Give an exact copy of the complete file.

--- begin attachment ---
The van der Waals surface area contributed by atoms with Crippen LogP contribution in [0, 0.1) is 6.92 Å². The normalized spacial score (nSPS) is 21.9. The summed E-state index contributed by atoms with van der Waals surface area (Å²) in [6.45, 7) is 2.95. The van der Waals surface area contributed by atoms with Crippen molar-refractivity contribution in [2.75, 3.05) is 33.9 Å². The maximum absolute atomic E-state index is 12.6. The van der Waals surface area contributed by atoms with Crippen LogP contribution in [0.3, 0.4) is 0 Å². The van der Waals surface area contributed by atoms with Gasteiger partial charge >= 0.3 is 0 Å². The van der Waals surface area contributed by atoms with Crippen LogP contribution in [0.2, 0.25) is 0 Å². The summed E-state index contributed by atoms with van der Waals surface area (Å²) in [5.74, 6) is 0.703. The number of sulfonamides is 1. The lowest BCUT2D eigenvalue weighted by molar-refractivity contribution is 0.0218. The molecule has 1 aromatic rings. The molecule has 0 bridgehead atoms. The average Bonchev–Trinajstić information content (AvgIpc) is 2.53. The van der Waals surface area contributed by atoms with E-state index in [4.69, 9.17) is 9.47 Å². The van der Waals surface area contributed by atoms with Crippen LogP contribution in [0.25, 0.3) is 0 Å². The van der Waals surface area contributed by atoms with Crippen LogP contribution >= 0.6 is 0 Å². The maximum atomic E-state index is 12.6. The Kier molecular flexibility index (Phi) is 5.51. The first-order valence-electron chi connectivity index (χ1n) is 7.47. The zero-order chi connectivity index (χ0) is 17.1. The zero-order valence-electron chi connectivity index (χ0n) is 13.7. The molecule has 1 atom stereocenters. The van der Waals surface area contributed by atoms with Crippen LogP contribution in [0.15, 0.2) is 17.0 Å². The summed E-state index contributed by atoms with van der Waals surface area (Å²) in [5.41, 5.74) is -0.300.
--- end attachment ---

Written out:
The van der Waals surface area contributed by atoms with Crippen LogP contribution in [0, 0.1) is 6.92 Å². The normalized spacial score (nSPS) is 21.9. The summed E-state index contributed by atoms with van der Waals surface area (Å²) in [6.45, 7) is 2.95. The van der Waals surface area contributed by atoms with Crippen molar-refractivity contribution in [2.75, 3.05) is 33.9 Å². The maximum absolute atomic E-state index is 12.6. The van der Waals surface area contributed by atoms with Crippen LogP contribution in [0.3, 0.4) is 0 Å². The van der Waals surface area contributed by atoms with Gasteiger partial charge >= 0.3 is 0 Å². The van der Waals surface area contributed by atoms with Crippen LogP contribution in [0.2, 0.25) is 0 Å². The summed E-state index contributed by atoms with van der Waals surface area (Å²) in [5.74, 6) is 0.703. The number of sulfonamides is 1. The lowest BCUT2D eigenvalue weighted by molar-refractivity contribution is 0.0218. The molecule has 1 aromatic rings. The molecule has 0 bridgehead atoms. The average Bonchev–Trinajstić information content (AvgIpc) is 2.53. The van der Waals surface area contributed by atoms with E-state index in [4.69, 9.17) is 9.47 Å². The van der Waals surface area contributed by atoms with Crippen LogP contribution in [0.25, 0.3) is 0 Å². The van der Waals surface area contributed by atoms with Crippen LogP contribution >= 0.6 is 0 Å². The maximum atomic E-state index is 12.6. The Kier molecular flexibility index (Phi) is 5.51. The first-order valence-electron chi connectivity index (χ1n) is 7.47. The zero-order chi connectivity index (χ0) is 17.1. The zero-order valence-electron chi connectivity index (χ0n) is 13.7. The molecule has 1 atom stereocenters. The van der Waals surface area contributed by atoms with Crippen LogP contribution in [0.15, 0.2) is 17.0 Å². The summed E-state index contributed by atoms with van der Waals surface area (Å²) in [5.41, 5.74) is -0.300.